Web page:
Have you ever taken an unintentional blurry photo? Getting a sharp and crisp photo can sometimes be a little difficult. To make it easier we’ve made a list of tips that will surely help you capture that awesome photo.
- Choose the Right Shutter Speed: The slower the shutter speed, the more likely the image won’t be sharp. If your subject is moving or you’re hand-holding your camera then it’s likely to have a ‘blur’ result. The faster the shutter speed the less likely movement will make an impact.
- Use Manual Focus: By switching to manual you can tell the camera to specifically focus on only one point and that’s what is in sharp focus. This way your camera doesn’t choose the incorrect thing to focus on.
- Image Stabilization or Vibration Reduction: If your camera has these features use them if you plan on hand-holding your camera. They allow you to shoot at lower shutter speeds and still get sharp images.
- Use a Tripod or Remote Release: The tripod will keep your camera stable and the release lets you shoot without touching your camera. An electronic or wireless release will work great. Using a tripod will help you focus more on the shot to get it done right resulting in sharp images.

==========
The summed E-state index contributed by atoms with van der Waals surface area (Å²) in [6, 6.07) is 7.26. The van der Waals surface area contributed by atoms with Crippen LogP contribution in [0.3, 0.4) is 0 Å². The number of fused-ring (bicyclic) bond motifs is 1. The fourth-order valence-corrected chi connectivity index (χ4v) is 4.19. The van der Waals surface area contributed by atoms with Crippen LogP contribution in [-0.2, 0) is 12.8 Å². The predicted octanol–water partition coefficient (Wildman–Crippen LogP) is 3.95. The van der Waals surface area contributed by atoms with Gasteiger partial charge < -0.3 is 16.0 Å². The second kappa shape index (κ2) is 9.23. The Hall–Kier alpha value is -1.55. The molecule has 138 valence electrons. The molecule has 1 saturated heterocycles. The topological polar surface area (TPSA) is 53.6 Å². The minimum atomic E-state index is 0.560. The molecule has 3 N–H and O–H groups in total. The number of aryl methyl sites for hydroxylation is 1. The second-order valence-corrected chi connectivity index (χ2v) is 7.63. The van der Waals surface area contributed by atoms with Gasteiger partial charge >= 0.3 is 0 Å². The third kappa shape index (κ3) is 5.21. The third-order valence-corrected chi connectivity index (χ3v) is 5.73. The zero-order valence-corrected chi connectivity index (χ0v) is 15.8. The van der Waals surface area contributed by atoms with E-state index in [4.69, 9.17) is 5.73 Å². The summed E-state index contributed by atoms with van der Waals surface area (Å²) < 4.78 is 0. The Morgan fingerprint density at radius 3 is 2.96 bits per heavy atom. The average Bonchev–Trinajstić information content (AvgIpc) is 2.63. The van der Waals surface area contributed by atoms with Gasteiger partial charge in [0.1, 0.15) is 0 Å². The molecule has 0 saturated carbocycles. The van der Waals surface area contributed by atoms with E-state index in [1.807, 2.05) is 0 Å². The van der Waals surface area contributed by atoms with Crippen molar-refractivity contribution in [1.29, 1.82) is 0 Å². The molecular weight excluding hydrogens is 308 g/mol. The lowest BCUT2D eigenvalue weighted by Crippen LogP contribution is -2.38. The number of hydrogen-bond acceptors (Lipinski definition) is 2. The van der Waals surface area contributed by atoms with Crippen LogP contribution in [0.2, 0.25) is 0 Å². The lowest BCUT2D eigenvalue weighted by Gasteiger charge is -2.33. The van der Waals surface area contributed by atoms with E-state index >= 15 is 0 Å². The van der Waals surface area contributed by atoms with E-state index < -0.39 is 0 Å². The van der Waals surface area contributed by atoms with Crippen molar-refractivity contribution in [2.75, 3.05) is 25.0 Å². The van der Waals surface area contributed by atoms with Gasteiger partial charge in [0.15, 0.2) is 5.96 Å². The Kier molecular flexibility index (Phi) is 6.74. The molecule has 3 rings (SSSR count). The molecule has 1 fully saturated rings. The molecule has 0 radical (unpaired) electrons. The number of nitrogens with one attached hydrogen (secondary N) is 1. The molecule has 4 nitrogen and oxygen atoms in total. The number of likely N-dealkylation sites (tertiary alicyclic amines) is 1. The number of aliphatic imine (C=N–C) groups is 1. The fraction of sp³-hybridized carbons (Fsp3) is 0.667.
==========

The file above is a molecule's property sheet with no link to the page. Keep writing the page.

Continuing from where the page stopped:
- Adjust ISO: The higher your ISO the more ‘noise’ that will appear in your photos but it also means a faster shutter speed. Take some test shots and start at a low ISO and work your way up to find that sweet spot between blurry and grainy.
- Aperture: Also remember to consider depth of field, ISO, shutter speed, landscape or portrait photography and more when you’re setting up your aperture. Smaller apertures will soften a photo while larger apertures reduce your depth of field.
- Shoot Continous Bursts: Another trick you can use is to shoot in bursts. By taking a couple shots at a time you will get about two images that are sharp.
- Use a Quality Lens: Having a quality lens can be a great investment if you want noticeably sharper images. Depending on your choice of lens it may be costly but worth it in the long run.
So grab your cameras and get started on finding your sweet spots to achieve a sharper image.
For a deeper look on some of these tips check out our past guest post by Kevin Gourley. He shares 10 great tips for taking better pictures.
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